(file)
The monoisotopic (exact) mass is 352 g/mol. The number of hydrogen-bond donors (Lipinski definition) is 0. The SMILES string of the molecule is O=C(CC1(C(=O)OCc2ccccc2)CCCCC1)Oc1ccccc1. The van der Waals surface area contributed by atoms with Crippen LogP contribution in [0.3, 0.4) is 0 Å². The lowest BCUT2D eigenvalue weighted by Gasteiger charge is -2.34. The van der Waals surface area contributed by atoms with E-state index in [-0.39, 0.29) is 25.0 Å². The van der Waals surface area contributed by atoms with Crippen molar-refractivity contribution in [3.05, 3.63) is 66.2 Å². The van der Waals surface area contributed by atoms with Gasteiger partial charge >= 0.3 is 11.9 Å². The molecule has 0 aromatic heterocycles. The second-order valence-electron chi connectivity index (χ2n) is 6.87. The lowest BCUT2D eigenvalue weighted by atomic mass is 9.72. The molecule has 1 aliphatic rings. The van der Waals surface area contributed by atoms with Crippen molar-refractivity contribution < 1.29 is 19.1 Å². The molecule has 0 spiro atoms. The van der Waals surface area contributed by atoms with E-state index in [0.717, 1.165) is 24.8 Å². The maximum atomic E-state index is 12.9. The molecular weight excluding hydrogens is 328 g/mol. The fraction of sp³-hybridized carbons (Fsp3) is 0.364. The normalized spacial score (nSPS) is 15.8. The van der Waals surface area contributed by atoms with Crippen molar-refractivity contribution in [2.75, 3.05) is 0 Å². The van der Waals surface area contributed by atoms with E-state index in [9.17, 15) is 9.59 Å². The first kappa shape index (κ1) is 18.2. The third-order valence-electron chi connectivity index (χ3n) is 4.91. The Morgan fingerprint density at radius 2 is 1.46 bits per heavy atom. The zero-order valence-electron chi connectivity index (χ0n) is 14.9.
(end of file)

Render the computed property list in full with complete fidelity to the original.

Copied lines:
The monoisotopic (exact) mass is 352 g/mol. The number of hydrogen-bond donors (Lipinski definition) is 0. The SMILES string of the molecule is O=C(CC1(C(=O)OCc2ccccc2)CCCCC1)Oc1ccccc1. The van der Waals surface area contributed by atoms with Crippen LogP contribution in [0.3, 0.4) is 0 Å². The lowest BCUT2D eigenvalue weighted by Gasteiger charge is -2.34. The van der Waals surface area contributed by atoms with E-state index in [-0.39, 0.29) is 25.0 Å². The van der Waals surface area contributed by atoms with Crippen molar-refractivity contribution in [3.05, 3.63) is 66.2 Å². The van der Waals surface area contributed by atoms with Gasteiger partial charge >= 0.3 is 11.9 Å². The molecule has 0 aromatic heterocycles. The second-order valence-electron chi connectivity index (χ2n) is 6.87. The lowest BCUT2D eigenvalue weighted by atomic mass is 9.72. The molecule has 1 aliphatic rings. The van der Waals surface area contributed by atoms with Crippen molar-refractivity contribution < 1.29 is 19.1 Å². The molecule has 0 spiro atoms. The van der Waals surface area contributed by atoms with E-state index in [0.717, 1.165) is 24.8 Å². The maximum atomic E-state index is 12.9. The molecular weight excluding hydrogens is 328 g/mol. The fraction of sp³-hybridized carbons (Fsp3) is 0.364. The normalized spacial score (nSPS) is 15.8. The van der Waals surface area contributed by atoms with Crippen molar-refractivity contribution in [2.75, 3.05) is 0 Å². The van der Waals surface area contributed by atoms with E-state index in [9.17, 15) is 9.59 Å². The first kappa shape index (κ1) is 18.2. The third-order valence-electron chi connectivity index (χ3n) is 4.91. The Morgan fingerprint density at radius 2 is 1.46 bits per heavy atom. The zero-order valence-electron chi connectivity index (χ0n) is 14.9.